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May is Labor History Month. And all over the world, workers celebrate May 1 as May Day — international labor day. The U.S. is one of the only industrialized countries to not officially commemorate this day. Kirk Kelly, Local 802’s music education rep, looks back at what May Day means.
On May 1, 1884 the Federation of Organized Trades and Labor Unions (the short-lived predecessor to the American Federation of Labor) declared that “eight hours shall constitute a legal day’s labor from and after May 1, 1886” and advised the affiliate unions to “so direct their laws as to conform to this resolution by the time named.”
This accelerated drive for the eight-hour day became known as the “May Day movement.”
By 1886 the struggle had greatly intensified. In city after city a general strike was called, demanding an eight-hour day without a decrease in wages.
In Chicago, where the workers were becoming increasingly militant and the rhetoric increasingly revolutionary, the resistance stiffened. The state’s militia manpower was increased dramatically, as was that of the Chicago Police Department, with both receiving generous gifts of the latest, deadliest high-tech weaponry from local business leaders.
Some of this new weaponry was put to use on May 3, 1886 when police fired on strikers at the McCormick Reaper Factory. When the firing stopped and the smoke cleared, four men lay dead. Many more were wounded.
A mass meeting was called for the next day in Chicago’s Haymarket Square. As the day’s last speaker took the stage, a light rain had started falling and the crowd of peaceful mourners was already thinning. Suddenly and without provocation, a platoon of 180 policemen moved into the remaining crowd, ordering it to disperse immediately. As the speakers climbed down from the stage and the crowd began to disperse, a bomb exploded in the midst of the police ranks. One policeman was killed and seventy were injured.
The source of the bomb was never determined, but authorities used the incident as an excuse to round up labor activists. Eight union leaders and political activists were arrested and charged with the murders of those that died in Haymarket Square. Although no evidence connected any of them to the bombing they were all convicted and sentenced to death.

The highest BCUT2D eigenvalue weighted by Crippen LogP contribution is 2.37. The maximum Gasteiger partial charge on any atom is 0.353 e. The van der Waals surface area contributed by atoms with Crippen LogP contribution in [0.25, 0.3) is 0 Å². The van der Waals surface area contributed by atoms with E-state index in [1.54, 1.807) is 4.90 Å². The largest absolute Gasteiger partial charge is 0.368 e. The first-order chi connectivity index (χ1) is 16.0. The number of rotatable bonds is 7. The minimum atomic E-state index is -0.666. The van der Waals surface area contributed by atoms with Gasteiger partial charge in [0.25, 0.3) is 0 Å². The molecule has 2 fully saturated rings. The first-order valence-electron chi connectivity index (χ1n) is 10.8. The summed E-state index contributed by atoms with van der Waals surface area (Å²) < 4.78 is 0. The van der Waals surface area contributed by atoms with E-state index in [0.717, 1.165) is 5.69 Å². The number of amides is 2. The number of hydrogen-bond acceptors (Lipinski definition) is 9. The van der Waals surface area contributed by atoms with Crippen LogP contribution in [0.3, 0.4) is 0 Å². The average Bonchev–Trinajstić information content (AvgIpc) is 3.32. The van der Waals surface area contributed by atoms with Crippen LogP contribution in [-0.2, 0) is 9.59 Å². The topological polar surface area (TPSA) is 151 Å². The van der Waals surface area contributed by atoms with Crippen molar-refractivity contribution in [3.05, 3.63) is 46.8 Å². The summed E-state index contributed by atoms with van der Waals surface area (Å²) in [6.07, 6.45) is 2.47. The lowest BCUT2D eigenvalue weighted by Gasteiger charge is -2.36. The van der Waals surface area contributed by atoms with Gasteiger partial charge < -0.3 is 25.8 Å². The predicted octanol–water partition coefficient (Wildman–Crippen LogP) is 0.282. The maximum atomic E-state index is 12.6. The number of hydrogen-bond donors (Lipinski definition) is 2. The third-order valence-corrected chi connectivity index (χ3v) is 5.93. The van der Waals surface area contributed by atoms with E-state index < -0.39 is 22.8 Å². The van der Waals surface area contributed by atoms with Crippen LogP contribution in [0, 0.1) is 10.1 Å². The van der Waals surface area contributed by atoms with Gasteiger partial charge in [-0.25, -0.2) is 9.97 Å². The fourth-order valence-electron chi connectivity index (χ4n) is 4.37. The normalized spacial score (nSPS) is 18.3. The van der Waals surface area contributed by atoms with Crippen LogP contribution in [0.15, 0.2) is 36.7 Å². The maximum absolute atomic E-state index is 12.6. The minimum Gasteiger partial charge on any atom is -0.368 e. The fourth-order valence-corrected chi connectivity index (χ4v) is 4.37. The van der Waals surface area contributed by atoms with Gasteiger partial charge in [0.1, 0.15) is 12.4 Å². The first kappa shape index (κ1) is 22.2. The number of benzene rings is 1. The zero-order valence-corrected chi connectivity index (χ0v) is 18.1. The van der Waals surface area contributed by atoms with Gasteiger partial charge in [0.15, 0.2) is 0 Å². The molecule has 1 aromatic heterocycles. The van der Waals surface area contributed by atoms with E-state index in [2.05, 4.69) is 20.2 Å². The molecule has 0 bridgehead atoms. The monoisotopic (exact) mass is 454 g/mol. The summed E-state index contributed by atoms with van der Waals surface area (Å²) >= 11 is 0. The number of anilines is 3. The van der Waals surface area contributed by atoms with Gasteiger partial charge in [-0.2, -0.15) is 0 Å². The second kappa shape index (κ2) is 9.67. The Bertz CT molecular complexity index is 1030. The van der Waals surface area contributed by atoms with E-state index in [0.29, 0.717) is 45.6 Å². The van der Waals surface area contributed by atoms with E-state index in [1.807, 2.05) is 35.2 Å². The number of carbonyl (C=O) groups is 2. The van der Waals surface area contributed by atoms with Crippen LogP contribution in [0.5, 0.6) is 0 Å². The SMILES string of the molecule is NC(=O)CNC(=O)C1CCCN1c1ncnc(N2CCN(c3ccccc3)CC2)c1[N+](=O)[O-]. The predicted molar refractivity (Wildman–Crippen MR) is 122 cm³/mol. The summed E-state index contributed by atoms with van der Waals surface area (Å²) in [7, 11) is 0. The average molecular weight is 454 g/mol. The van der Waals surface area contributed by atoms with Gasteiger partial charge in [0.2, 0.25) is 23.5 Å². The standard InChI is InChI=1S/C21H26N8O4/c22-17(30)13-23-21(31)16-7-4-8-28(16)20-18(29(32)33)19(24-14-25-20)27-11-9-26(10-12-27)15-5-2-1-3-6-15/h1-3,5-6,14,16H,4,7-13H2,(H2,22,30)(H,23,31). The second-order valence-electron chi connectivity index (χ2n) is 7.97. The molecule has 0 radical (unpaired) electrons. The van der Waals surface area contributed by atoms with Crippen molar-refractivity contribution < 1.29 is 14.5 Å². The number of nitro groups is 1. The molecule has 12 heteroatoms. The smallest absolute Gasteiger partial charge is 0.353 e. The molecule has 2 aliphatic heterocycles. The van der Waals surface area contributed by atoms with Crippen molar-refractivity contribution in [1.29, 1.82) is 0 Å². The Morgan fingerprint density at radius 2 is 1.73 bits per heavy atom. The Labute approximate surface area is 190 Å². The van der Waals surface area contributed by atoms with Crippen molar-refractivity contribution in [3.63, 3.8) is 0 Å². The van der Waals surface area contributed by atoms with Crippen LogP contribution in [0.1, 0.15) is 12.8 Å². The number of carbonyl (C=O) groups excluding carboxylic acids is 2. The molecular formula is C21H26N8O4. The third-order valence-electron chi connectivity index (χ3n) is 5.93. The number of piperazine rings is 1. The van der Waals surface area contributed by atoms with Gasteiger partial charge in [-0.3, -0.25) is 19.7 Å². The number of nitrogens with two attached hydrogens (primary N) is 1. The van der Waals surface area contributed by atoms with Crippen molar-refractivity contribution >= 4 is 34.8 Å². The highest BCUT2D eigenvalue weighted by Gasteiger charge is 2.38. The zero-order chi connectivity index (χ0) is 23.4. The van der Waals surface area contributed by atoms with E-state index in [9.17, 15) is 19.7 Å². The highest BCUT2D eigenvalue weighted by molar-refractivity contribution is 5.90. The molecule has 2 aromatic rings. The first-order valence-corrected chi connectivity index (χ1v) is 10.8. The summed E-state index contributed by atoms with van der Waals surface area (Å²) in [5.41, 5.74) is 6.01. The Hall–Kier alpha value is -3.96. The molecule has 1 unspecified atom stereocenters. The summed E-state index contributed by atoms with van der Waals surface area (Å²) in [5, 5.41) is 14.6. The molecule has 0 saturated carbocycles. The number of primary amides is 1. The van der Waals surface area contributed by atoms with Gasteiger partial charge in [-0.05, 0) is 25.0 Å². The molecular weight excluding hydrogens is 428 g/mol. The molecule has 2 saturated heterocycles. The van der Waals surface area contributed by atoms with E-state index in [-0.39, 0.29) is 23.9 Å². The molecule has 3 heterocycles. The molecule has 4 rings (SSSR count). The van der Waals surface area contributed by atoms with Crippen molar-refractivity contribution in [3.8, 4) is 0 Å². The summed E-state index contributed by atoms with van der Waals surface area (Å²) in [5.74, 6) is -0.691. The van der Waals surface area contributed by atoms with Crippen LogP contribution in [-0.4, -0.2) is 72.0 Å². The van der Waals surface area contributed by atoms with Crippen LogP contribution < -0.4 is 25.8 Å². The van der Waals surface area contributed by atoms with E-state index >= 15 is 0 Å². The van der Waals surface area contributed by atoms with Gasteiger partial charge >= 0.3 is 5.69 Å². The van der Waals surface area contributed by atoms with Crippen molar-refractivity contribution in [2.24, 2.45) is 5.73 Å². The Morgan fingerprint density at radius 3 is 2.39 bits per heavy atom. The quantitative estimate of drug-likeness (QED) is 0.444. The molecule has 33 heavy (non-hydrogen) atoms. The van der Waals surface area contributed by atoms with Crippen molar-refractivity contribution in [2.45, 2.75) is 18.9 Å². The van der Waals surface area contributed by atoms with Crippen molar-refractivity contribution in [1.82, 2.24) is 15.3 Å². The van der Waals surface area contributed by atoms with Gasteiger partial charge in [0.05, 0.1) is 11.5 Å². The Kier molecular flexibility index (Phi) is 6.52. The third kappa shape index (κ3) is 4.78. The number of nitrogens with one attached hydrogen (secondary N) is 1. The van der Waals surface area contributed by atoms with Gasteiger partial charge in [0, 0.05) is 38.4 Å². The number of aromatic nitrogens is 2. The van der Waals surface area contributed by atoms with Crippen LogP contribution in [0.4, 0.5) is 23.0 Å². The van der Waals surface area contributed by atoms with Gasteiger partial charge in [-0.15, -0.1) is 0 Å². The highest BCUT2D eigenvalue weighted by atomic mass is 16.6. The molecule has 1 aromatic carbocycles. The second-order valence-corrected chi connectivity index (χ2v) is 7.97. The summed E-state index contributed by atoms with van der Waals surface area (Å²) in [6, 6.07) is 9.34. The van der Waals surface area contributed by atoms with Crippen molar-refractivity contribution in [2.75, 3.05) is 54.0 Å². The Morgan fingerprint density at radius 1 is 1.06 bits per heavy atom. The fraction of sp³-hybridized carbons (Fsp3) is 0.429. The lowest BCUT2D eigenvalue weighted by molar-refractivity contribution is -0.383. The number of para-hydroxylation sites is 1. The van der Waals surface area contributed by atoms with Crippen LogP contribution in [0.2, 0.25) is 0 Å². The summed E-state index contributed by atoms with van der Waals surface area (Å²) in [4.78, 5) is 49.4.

One of the eight committed suicide before the sentence could be carried out and four were hanged on Nov. 11, 1887. Appeals of the remaining three were still pending in 1893 when a newly-elected governor pardoned them. Those that died are known today as the Haymarket Martyrs.
It was the year following their deaths that May Day became truly international when workers the world over observed May Day in memory of the Haymarket Martyrs and in solidarity with the American workers still fighting for the eight-hour day.
Knowing the story of the first May Day, it is easy to understand why today those with wealth and power enough to choose presidents, dictate Supreme Court decisions and bring the world to war could fear something as simple as a walk in the park.
MUSICIANS SHOULD CARE
But what does all that mean to someone waiting by the phone for the call for the gig that will mean the one more contribution to qualify for Plan B?
Perhaps the true meaning of May Day lies in our own struggle to practice our art freely, in our daily battle to employ our skills with dignity and respect.
Last May, as part of the Workers Memorial — May Day Festival, Local 802 hosted a panel discussion entitled “Whose Voice? — Corporate America’s Stranglehold on American Pop Culture.” During this discussion Sean Sweeney, the director of labor studies at the Cornell School of Industrial and Labor Relations, offered insight into the experience of those who struggle to make a living in the arts or media. Referring to the modern phenomenon of what he calls “monoculture” he explained, “Fifty people control the entertainment of a couple of billion people.”
For the creator as well as the consumer of music, monoculture equals monopoly. For the wealthy few seeking to consolidate control over — well — everything, monoculture means monopoly of public discourse.
That is not a good thing for musicians; it is not a good thing for any worker anywhere and it goes a long way in explaining the current state of our beleaguered democratic institutions. The tactics might have changed, but what we as a union fight for today is the same as that for which the Haymarket Martyrs died.
To some it might seem we have a long way to go before we even approach the level of solidarity that existed that first May Day. But unions are still built the same way and for the same reasons.
Ken Nash, co-host of WBAI’s weekly “Building Bridges — the Community and Labor Report” recently reiterated a sentiment shared by those who fought for the eight-hour day in 1886.
“Our only chance is for workers of the world to unite,” Nash said, and suggested that maybe “the worldwide race to the bottom which we are caught up in will bring us to our senses.”
Whatever the motivation, great change begins with a few simple steps and to understand the meaning of May Day is to understand those steps. In keeping with the spirit of that first May Day, Local 802 is supporting what is now called the Worker Arts and Media (WAM!) Festival (formerly the above-mentioned Workers Memorial — May Day Festival).
Sometimes an act as simple as a walk in the park can strike fear in the wealthiest and most powerful, and as Ken Nash will tell you, “What better time to begin than on May Day?”
For more information on the Worker Arts and Media Festival, see www.MayDayFest.org.